October 31, 2013 |
The sun has erupted more than two dozen times over the last week, sending radiation and solar material hurtling through space - and scientists say more eruptions may be coming. This shouldn't be unusual. After all, we are technically at solar maximum, the peak of the 11-year cycle of the sun's activity. But this has been a noticeably mellow solar maximum, with the sun staying fairly quiet throughout the summer. So when our life-giving star suddenly let loose with 24 medium strength M-class solar flares and four significantly stronger X-class flares between Oct. 23 and Oct. 30, it felt like a surprise.
October 25, 2013 |
The sun shot out a pair of gigantic solar flares early Friday -- the second one even bigger than the first, a NOAA expert tells the Los Angeles Times. An X1-class solar flare occurred at about 1 a.m. PDT, followed by an even larger one about eight hours later. "This one was an X2, twice as intense as the X1 that just occurred," said Bill Murtagh, program coordinator with the National Oceanic and Atmospheric Administration, in an interview Friday morning. PHOTOS: Stunning views of the sun News of the latest activity came as NASA released a spectacular video and image, see above, of a solar eruption in September, what the space agency termed a "canyon of fire.
August 15, 2013 |
Voyager 1, where are you? After traveling more than 11 billion miles, there's no doubt the 36-year-old spacecraft is the farthest man-made object from Earth. But whether the probe has exited the solar system and is now speeding through interstellar space has become a contentious issue among scientists. NASA insists Voyager remains within the heliosphere, the bubble of magnetism that emanates from the sun and stretches far beyond the orbits of Neptune and Pluto. In fact, Voyager scientists say the craft is now traveling through a mysterious region at the very edge of the heliosphere.
August 7, 2013 |
The sun's enormous magnetic field is about to flip, and the effects of this massive realignment will be felt throughout the solar system, including here on Earth. But don't expect anything too crazy to happen. Chances are you've experienced a major solar magnetic flip already, probably without even realizing it. The sun flips its magnetic field once every 11 years, at the same time it reaches solar maximum, when sun spots and solar flares are at their height. The magnetic flip doesn't happen all at once, explained Phil Scherrer, a researcher at Stanford University who studies the sun. "It's a long, slow process, and in fact it has already begun," he told the Los Angeles Times.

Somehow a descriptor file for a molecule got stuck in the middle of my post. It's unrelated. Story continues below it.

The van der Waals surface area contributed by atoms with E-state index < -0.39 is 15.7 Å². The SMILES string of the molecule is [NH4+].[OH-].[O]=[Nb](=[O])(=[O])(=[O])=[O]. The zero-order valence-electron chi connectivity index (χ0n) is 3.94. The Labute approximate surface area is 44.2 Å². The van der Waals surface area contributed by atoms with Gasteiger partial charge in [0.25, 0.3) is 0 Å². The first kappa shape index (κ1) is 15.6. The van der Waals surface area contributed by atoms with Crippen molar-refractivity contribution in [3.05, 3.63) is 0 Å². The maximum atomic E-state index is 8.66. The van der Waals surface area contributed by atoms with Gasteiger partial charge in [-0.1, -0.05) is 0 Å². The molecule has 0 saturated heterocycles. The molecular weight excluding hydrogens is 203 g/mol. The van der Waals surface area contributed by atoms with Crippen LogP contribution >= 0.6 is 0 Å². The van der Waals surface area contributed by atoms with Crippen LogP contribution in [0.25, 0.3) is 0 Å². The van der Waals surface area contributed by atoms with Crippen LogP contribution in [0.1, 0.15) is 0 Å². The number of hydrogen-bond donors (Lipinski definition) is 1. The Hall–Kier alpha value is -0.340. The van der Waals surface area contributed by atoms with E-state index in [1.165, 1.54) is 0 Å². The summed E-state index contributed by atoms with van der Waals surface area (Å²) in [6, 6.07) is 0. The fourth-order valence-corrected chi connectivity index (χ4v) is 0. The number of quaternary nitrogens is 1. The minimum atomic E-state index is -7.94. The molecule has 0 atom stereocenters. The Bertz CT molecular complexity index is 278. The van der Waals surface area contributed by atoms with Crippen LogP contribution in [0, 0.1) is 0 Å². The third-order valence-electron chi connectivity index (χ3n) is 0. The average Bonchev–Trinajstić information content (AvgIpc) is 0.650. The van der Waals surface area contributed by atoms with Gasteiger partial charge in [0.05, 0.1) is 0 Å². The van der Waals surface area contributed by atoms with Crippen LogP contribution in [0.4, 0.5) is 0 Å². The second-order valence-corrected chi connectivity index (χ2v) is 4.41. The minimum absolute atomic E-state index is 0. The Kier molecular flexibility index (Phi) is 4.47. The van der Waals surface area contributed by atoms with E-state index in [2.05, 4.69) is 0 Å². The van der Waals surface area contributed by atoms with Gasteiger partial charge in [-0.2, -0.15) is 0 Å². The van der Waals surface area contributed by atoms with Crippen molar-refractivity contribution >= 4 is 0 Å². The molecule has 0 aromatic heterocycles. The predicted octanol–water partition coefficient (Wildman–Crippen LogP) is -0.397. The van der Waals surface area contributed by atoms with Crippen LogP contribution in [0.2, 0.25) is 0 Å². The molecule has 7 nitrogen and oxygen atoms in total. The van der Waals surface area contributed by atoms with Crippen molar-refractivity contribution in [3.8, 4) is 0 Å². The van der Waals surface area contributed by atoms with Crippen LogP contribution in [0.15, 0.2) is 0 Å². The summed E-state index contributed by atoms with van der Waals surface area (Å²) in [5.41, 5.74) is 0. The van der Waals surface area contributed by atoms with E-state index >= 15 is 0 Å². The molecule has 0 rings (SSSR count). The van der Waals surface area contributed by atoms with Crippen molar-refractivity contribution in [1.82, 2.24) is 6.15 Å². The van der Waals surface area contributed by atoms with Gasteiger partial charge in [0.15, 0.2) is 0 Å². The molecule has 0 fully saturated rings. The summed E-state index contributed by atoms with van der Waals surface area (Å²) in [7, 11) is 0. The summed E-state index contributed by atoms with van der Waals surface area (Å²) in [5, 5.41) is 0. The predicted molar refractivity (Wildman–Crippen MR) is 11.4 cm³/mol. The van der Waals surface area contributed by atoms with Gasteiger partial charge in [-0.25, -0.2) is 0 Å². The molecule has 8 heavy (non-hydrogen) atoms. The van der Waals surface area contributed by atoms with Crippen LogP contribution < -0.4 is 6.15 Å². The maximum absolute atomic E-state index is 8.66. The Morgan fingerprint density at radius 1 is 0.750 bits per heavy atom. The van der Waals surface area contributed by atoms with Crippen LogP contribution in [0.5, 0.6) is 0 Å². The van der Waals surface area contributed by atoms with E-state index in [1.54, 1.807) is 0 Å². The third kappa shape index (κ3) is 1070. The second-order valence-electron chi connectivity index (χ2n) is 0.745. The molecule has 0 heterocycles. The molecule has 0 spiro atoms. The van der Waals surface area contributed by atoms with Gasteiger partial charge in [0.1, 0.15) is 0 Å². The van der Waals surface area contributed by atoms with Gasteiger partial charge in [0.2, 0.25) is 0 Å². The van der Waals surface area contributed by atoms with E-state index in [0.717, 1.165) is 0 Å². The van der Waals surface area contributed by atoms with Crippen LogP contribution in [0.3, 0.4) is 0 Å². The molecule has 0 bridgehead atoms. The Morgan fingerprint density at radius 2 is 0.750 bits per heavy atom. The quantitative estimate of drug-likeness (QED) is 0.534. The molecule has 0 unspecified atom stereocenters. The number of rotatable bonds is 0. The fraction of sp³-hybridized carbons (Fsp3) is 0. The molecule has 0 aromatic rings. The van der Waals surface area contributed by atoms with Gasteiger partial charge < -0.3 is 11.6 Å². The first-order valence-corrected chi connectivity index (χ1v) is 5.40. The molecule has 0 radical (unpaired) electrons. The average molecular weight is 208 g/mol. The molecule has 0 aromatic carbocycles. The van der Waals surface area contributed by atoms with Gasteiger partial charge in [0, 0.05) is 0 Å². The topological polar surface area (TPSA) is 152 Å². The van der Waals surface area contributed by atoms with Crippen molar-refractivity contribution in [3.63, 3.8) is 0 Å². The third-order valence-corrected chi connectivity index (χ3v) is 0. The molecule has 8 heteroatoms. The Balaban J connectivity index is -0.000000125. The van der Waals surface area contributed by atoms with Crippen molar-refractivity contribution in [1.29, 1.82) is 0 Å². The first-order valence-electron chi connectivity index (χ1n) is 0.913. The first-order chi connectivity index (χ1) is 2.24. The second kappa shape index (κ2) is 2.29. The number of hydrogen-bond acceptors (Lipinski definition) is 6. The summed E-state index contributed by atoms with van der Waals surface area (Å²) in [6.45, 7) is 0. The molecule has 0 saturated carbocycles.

June 29, 2013 |
The moment of unplanned silence prompted by a midceremony miscue between groom and DJ still stings. Music, after all, was to occupy a key spot in our recent wedding, playing a role otherwise reserved for scripture, prayer, meditation or hymn in a more traditional religious ceremony. In place of the usual wedding march, my nephew Leo, 11, and his guitar teacher had earlier serenaded the gathering with an expert - objectively speaking, of course - version of the Beatles' "Here Comes the Sun" as my soon-to-be wife, Jenny, and her father walked down the aisle.
February 22, 2013 |
And you thought acid rain was bad? As it turns out, it literally rains fire on the sun. In a video released this week, NASA highlighted yet another beautiful, hellish phenomenon of our nearest star, coronal rain. Thanks to the sun's magma twisting and braiding and swirling the star's countless magnetic fields every which way, occasionally things get a little messy. Such as on July 19, when a moderately powerful solar flare burst hot plasma out from the surface. As the material cooled and condensed, it traced along the magnetic fields arcing back to the sun's surface, creating a glowing, reddish-yellow arch of searing plasma raining back onto the sun. The size of these arcs of death rain is highlighted at 1:06 into the movie when Earth is shown next to them in scale.